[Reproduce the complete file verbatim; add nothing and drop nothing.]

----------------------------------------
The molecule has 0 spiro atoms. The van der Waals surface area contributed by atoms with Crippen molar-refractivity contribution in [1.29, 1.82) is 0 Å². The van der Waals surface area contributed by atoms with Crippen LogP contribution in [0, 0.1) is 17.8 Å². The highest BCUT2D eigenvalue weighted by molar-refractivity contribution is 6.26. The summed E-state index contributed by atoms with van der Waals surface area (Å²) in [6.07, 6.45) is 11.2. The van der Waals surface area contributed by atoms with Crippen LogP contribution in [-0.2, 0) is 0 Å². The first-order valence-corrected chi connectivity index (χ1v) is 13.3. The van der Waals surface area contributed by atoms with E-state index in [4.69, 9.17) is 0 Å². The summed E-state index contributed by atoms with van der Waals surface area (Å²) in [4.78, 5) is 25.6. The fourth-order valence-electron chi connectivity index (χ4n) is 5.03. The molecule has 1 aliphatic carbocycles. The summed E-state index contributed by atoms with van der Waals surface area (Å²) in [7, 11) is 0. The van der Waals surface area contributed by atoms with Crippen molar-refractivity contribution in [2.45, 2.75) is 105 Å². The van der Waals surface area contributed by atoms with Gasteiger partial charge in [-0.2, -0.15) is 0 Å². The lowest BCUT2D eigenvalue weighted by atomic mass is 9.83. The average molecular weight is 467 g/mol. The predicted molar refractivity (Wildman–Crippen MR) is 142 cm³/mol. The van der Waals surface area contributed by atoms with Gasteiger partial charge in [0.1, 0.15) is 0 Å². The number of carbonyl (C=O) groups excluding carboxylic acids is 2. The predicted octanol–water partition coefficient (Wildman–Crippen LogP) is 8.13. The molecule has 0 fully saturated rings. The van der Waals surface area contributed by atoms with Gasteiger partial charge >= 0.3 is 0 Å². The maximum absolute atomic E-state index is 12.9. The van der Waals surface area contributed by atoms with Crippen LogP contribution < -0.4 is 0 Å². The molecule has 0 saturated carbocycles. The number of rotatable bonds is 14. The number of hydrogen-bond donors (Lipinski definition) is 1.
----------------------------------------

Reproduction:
The molecule has 0 spiro atoms. The van der Waals surface area contributed by atoms with Crippen molar-refractivity contribution in [1.29, 1.82) is 0 Å². The van der Waals surface area contributed by atoms with Crippen LogP contribution in [0, 0.1) is 17.8 Å². The highest BCUT2D eigenvalue weighted by molar-refractivity contribution is 6.26. The summed E-state index contributed by atoms with van der Waals surface area (Å²) in [6.07, 6.45) is 11.2. The van der Waals surface area contributed by atoms with Crippen LogP contribution in [-0.2, 0) is 0 Å². The first-order valence-corrected chi connectivity index (χ1v) is 13.3. The van der Waals surface area contributed by atoms with E-state index in [4.69, 9.17) is 0 Å². The summed E-state index contributed by atoms with van der Waals surface area (Å²) in [4.78, 5) is 25.6. The fourth-order valence-electron chi connectivity index (χ4n) is 5.03. The molecule has 1 aliphatic carbocycles. The summed E-state index contributed by atoms with van der Waals surface area (Å²) in [7, 11) is 0. The van der Waals surface area contributed by atoms with Crippen molar-refractivity contribution in [2.45, 2.75) is 105 Å². The van der Waals surface area contributed by atoms with Gasteiger partial charge in [-0.2, -0.15) is 0 Å². The lowest BCUT2D eigenvalue weighted by atomic mass is 9.83. The average molecular weight is 467 g/mol. The predicted molar refractivity (Wildman–Crippen MR) is 142 cm³/mol. The van der Waals surface area contributed by atoms with Gasteiger partial charge in [0.1, 0.15) is 0 Å². The number of carbonyl (C=O) groups excluding carboxylic acids is 2. The predicted octanol–water partition coefficient (Wildman–Crippen LogP) is 8.13. The molecule has 0 fully saturated rings. The van der Waals surface area contributed by atoms with Gasteiger partial charge >= 0.3 is 0 Å². The maximum absolute atomic E-state index is 12.9. The van der Waals surface area contributed by atoms with Crippen LogP contribution < -0.4 is 0 Å². The molecule has 0 saturated carbocycles. The number of rotatable bonds is 14. The number of hydrogen-bond donors (Lipinski definition) is 1.